You can turn your hobby into a business…and turn that business back into a hobby. It’s perfectly okay!
A talented friend recently announced that she’s ending her long-standing quilting podcast. This comes on the heels of her and her business partner closing down their pattern/sewing biz last summer. I listened to her farewell episode tonight. She’d lost her love of sewing because she was always sewing for business and had no time to sew for pleasure. She didn’t set foot in her sewing room for over 6 months. She said her husband was even worried about her.
I can so totally relate! My day job directly impacts the amount of time and energy I have to devote to my business. That is one reason I stopped making t-shirt and baby quilts. I was busy and enjoyed creating the quilts, but I when I looked at the numbers, I wasn’t making any money after I accounted for all the time spent making those quilts.
So, I looked at my options:
(1) Teach from home. I did this for about a year with weekly after-school sewing sessions. Everyone had a great time, but having strangers in my house was just a little too unnerving for me. Occasionally, I have a group of neighborhood kids or children of co-workers in studio for a private lesson, but that’s about it.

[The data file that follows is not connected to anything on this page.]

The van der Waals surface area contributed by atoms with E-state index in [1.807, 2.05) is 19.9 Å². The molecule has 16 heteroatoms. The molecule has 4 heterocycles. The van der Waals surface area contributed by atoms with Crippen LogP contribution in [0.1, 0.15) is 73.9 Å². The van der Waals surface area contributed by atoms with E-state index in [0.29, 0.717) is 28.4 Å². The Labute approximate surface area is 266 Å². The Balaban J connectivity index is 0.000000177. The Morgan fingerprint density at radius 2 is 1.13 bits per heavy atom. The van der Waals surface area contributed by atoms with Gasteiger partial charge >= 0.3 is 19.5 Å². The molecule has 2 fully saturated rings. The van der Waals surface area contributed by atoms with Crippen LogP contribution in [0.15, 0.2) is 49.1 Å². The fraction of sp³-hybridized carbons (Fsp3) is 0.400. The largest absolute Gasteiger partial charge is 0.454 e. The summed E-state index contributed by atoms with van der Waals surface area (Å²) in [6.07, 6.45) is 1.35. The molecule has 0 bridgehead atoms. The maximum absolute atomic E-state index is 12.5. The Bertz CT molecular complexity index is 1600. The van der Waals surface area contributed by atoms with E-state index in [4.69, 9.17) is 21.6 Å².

(2) Rent space outside of my home to teach classes. Available, but too expensive with just 4-6 students.
(3) Affiliate with a local quilt shop. This has been the best solution. One shop marks up my fee per student and I suggest sell products for her. Another shop took 30% of the class fee and expected me to fill the class. I offered classes through Parks and Rec, but their class minimums were so high that the class never made. A local business offered use of their classroom space for free during biz hours. I was very grateful to have this option available. I am hopeful that I will be able to do summer camps this year.
(4) Technical editing. This has consistently been the BEST option as it is a service that is location independent.